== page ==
So, I’m going in for an MRI next Tuesday. I have one every three months. If that seems a little excessive or inconvenient to you, I absolutely agree. However, “every three months” beats the hell out of “every four weeks” which is what it was when I started cancer treatment in December 2017 (after a very successful surgical resection). It would be something of an understatement to say I’m worried. According to the CDC, glioblastoma has a higher five-year mortality rate than HIV, but, even with my “lucky” ATRX mutant gene (a predictor of how effective conventional treatment is), I get a 30–50% five-year survival rate (for everyone wondering, it’s not that, at five years, all cancer survivors drop dead, that’s usually when most studies stop tracking us). I haven’t had any new or particularly interesting symptoms, apart from worse-than-usual allergies.

Most people — even other survivors — might be a little surprised to learn about my level of apprehension regarding upcoming events (everyone understands scanxiety, but some of us are a little surprised at the varying levels of that anxiety from person to person), especially since there have been no new, noticeable developments. This is where my unique survivor story and history comes into play. In most survivor stories, there’s some protracted or suddenly-acute illness that spurs them into action — something like, “…and then my foot exploded, and I KNEW my life would change.” In most cancer survival stories, it’s a sick person who gets sicker or continues to be sick through a series of misdiagnoses, until some enterprising young physician (traditionally played by someone like Ellen Pompeo or someone else who is unrealistically good-looking)(NOTE TO SELF: see if “Zoolander, MD” is trademarked) takes note, orders the correct test or makes the correct diagnosis, and then the survivor goes through treatment, and, after chemo, starts feeling normal.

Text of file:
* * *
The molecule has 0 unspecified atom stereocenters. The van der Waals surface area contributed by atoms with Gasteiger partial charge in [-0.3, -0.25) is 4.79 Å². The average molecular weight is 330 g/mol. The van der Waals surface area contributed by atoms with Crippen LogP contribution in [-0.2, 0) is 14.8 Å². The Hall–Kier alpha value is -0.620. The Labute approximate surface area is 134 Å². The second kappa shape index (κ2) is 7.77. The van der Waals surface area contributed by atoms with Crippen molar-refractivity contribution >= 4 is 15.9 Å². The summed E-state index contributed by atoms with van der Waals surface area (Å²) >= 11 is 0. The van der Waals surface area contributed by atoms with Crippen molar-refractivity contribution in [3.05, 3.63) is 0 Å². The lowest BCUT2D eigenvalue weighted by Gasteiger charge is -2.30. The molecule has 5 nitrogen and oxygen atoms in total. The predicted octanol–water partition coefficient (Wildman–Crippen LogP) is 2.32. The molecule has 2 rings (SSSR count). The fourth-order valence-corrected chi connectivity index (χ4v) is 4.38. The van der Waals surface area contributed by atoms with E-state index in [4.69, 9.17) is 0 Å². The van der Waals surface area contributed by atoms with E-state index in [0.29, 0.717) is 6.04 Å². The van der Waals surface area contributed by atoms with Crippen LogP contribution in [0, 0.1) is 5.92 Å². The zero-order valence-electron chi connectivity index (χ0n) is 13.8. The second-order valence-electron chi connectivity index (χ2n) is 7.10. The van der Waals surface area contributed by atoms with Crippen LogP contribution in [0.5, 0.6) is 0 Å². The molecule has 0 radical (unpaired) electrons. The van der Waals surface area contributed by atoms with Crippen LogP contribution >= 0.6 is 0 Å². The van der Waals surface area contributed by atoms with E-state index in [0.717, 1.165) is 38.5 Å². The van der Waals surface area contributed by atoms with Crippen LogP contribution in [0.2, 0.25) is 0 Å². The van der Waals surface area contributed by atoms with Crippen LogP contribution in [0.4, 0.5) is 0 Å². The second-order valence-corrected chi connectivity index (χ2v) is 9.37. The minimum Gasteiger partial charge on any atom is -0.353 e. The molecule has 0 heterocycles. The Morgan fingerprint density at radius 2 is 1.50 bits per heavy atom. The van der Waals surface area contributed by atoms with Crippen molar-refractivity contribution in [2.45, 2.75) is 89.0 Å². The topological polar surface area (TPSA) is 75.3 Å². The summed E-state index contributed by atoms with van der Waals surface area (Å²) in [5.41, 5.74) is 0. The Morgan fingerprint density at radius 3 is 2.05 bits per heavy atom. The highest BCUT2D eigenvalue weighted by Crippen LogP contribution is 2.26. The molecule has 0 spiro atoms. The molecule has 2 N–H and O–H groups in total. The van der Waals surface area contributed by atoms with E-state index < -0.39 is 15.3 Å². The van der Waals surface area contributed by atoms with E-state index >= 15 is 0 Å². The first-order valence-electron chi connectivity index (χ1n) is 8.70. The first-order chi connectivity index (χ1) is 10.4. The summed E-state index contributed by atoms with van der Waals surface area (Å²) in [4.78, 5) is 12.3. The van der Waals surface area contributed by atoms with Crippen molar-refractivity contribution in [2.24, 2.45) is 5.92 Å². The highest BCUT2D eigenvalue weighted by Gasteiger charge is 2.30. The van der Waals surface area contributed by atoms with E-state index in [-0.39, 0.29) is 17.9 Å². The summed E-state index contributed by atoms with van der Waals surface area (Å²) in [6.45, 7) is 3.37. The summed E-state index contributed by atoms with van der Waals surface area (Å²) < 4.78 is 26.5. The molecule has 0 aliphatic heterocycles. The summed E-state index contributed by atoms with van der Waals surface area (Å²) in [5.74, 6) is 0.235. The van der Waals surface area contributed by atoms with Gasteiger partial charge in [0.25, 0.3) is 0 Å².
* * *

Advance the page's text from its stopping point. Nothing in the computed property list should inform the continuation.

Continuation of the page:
My cancer story is dramatically different — it’s of a healthy person being told they have a brain tumor, then slowly succumbing to treatment. I was recently told by an 82-year-old, multiple stage 4 cancer survivor that she was initially diagnosed in her 30s, after she’d started a family, established a career, all of that, and couldn’t imagine getting major, nine-hour neurosurgery before she could legally vote (yeah, if you’ve met me after 2002, you’ve only known the severely brain-damaged and/or organic brain disease-y version of me). I’ve never had that, “And then my nose fell off and I knew I was in trouble” moment, which is almost troubling unto itself, for reasons I’ll discuss shortly. Literally, all of my “You’ve got cancer” moments started with me feeling physically fine (sort of — they caught Tumor #1 in a CT scan after I rolled my car, and, since then, I’ve been tagged and tracked), and then a doctor saying something like “We’ve noticed something strange in your results.” The most recent one — actual, full-blown, typically-terminal (we’ll get back to that shortly, too) cancer — had been tracked for the better part of a year, and was initially diagnosed as a recurrence of a low-grade astrocytoma; I’d been waiting for a slot in an immunotherapy trial to open up, and, by the time it did, I went in for the initial scan; after that, my neuro-oncologist asking me if I was comfortable before we got started (note to all my physician friends, if you have to deliver really bad news NEVER start by asking if the patient is comfortable or if there’s anything you can do for them — that is now the medical equivalent of the pick-up line, “Did it hurt when you fell from heaven?” — you’re not comforting them; you’re emotionally priming — possibly even triggering, in my case — them for horrific news), and proceeded to inform me that my tumor had jumped a stage, was now considered brain cancer, and I was, unfortunately, no longer a candidate for the clinical trial I was in. I’m condensing and paraphrasing the conversation; she was far more empathetic and kind that I’m making her out to be. Understandably, my memory of events is a little blurry.